Your Premier Source for Comprehensive Philippines News and Insights! We bring you the latest news, stories, and updates on a wide range of topics, including politics, culture, economy, and more. Stay tuned to know everything you wish about your favorite stars 24/7.


  • Owner: SNOWLAND s.r.o.
  • Registration certificate 06691200
  • 16200, Na okraji 381/41, Veleslavín, 162 00 Praha 6
  • Czech Republic

Calls for 'smartphone free' childhood grow in UK

LONDON, United Kingdom — It is the question many adults dread being asked by their children: when can I have a smartphone? But as fears grow about the impact of the gadgets on young minds, some UK parents are fighting back.

The challenge is being led by mother-of-three Daisy Greenwell after a casual school gate conversation spurred her into action.

Greenwell, who had been privately mulling the issue with a close friend for some time, was told by another mother that her own 11-year-old son already had a smartphone, as did a third of the boy's class.

"This conversation has filled me with terror. I don't want to give my child something that I know will damage her mental health and make her addicted," she wrote on Instagram.

"But I also know that the pressure to do so, if the rest of her class have one, will be massive," added the journalist from Woodbridge, eastern England.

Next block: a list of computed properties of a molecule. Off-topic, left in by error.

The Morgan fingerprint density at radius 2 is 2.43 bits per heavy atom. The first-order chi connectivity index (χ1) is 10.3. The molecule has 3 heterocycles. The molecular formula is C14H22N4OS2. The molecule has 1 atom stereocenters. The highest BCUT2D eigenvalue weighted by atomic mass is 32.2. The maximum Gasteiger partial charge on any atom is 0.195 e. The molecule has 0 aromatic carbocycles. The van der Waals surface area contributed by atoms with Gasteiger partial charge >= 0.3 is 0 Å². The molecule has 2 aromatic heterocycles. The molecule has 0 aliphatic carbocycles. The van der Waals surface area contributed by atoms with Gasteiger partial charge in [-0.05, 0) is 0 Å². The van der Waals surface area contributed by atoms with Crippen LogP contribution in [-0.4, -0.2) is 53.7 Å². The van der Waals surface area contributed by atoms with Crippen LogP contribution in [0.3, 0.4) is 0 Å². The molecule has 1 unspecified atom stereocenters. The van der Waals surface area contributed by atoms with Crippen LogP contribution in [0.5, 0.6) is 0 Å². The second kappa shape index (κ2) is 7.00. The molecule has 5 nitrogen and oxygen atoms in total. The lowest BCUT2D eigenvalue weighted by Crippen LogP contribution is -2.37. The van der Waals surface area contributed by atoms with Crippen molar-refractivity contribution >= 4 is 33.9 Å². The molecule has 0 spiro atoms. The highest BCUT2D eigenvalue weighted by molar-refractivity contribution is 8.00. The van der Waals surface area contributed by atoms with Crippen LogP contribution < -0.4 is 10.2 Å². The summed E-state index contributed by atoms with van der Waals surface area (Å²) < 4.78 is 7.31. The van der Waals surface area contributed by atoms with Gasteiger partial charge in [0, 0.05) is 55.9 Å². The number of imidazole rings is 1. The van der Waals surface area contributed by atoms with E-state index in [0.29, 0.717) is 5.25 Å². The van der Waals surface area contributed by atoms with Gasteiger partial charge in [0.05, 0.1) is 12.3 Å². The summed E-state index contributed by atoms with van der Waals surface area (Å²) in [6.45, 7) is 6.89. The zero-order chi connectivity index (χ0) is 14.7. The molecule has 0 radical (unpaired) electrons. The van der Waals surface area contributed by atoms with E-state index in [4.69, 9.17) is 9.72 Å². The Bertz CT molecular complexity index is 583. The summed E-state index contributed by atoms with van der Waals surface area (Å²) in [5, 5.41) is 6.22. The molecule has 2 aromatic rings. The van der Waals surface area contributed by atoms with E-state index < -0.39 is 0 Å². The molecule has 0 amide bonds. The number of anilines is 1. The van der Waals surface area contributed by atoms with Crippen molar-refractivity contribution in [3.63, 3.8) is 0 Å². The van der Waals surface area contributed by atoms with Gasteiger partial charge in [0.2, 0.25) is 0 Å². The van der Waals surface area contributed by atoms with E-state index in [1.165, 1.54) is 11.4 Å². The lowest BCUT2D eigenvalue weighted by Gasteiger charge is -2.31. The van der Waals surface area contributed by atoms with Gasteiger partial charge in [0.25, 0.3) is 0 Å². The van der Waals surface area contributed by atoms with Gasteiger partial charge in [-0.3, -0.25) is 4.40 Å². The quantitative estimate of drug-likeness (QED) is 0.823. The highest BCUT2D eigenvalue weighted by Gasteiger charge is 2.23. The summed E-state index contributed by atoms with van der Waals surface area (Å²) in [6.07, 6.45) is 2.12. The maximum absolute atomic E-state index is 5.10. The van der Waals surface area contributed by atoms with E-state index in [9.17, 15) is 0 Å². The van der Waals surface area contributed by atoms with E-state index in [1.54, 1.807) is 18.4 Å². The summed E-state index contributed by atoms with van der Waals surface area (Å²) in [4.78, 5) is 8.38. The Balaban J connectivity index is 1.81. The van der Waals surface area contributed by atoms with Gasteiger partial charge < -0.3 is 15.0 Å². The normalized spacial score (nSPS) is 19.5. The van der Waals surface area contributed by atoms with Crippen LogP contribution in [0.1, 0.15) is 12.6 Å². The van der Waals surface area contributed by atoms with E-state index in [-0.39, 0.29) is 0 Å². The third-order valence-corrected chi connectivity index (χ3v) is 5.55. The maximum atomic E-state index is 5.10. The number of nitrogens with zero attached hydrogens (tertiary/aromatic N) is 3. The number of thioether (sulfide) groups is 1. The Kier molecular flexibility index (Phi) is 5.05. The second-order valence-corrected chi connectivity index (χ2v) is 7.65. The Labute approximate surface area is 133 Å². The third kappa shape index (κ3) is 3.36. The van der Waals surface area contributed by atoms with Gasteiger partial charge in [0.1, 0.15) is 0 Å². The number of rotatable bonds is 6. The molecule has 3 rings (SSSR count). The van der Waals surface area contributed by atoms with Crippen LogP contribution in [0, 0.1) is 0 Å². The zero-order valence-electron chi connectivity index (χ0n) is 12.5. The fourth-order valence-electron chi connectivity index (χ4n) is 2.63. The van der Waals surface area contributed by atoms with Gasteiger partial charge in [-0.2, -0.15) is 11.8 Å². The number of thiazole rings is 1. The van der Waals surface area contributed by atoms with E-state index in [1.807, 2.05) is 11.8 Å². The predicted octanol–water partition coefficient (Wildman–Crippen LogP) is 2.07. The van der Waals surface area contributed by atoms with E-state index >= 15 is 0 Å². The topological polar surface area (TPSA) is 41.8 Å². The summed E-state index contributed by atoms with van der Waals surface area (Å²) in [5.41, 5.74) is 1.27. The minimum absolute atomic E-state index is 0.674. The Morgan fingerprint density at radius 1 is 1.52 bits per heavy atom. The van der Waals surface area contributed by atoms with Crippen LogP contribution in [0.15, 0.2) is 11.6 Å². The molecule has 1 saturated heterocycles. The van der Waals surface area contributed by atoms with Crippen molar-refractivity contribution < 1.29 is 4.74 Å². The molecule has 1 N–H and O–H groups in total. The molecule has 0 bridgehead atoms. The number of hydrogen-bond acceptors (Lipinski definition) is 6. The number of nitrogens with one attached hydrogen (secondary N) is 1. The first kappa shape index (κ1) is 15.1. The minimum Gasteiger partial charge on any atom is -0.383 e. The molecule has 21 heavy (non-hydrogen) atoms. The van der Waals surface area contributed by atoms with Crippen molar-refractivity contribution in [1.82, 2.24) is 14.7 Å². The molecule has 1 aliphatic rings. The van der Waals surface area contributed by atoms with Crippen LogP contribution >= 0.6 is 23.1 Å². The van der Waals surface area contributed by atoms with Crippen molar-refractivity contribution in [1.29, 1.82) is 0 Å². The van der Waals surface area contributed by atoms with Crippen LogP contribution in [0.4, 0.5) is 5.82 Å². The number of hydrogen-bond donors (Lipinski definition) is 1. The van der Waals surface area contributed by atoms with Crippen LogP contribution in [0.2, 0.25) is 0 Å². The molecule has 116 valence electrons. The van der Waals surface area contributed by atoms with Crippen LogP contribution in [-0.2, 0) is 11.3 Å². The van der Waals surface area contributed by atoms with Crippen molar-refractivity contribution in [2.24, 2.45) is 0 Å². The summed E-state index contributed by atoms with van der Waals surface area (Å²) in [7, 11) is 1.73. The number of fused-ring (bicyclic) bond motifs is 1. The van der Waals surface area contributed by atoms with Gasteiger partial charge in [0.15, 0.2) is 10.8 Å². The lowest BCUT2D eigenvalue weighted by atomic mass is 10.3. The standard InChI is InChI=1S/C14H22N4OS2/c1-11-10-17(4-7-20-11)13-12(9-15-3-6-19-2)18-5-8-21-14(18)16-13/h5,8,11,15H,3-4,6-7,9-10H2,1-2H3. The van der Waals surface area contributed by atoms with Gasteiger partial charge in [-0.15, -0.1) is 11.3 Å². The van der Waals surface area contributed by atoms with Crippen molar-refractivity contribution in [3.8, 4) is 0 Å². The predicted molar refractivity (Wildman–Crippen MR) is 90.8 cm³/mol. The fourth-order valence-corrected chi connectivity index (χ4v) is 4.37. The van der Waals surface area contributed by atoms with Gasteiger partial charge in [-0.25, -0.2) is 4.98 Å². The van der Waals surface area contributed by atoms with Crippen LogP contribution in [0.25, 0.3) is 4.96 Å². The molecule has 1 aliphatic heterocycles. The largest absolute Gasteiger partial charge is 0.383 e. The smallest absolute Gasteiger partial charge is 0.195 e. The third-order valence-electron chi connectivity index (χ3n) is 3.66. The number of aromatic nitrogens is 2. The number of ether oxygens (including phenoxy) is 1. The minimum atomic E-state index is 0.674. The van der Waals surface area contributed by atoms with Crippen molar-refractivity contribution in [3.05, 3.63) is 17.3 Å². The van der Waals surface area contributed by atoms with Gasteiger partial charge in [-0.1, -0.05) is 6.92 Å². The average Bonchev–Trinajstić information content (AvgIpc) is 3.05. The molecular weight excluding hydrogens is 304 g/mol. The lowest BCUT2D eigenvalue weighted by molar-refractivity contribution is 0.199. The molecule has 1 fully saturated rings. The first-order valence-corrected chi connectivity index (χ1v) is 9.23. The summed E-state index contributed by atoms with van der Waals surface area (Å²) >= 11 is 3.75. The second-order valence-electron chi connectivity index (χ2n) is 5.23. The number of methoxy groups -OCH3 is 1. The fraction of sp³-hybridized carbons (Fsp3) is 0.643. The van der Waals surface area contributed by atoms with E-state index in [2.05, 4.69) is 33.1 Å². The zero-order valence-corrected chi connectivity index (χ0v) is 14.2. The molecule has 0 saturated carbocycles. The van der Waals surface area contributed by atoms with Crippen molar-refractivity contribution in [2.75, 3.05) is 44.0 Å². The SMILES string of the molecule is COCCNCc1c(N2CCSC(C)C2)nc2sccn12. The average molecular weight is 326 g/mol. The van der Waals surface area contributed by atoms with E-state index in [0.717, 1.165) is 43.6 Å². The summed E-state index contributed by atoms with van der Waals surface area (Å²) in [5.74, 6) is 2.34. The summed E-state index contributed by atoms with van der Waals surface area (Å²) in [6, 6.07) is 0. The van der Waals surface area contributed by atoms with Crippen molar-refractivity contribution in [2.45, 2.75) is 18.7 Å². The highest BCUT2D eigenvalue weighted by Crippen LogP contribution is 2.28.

The post in February triggered a tidal wave of reaction from parents similarly gripped by anxiety about providing their children with a device they fear will open them up to predators, online bullying, social pressure and harmful content.

Greenwell and her friend Clare Reynolds have now launched the Parents United for a Smartphone Free Childhood campaign.

Academic research combined with parents' own experiences have created a sense of dread about a child's request for a phone.

At the same time parents say they feel powerless to refuse, with phones for school-age children "normalised", supposedly on safety grounds.

UK schools minister Damian Hinds told a parliamentary committee recently almost all pupils now got a mobile phone around the age of 11 or 12.

"There seems to be something of a rite of passage about that," he told MPs, adding that some children got one "quite a lot earlier".

After Greenwell finally broached the subject on Instagram, a WhatsApp group she set up to discuss the issue with Reynolds quickly filled with like-minded parents relieved that others felt the same way.

Then the reaction just "snowballed", she added.

Greenwell said there is now a group in every area of the country as well as a few working groups for people with professional expertise on the issue.

"We've got an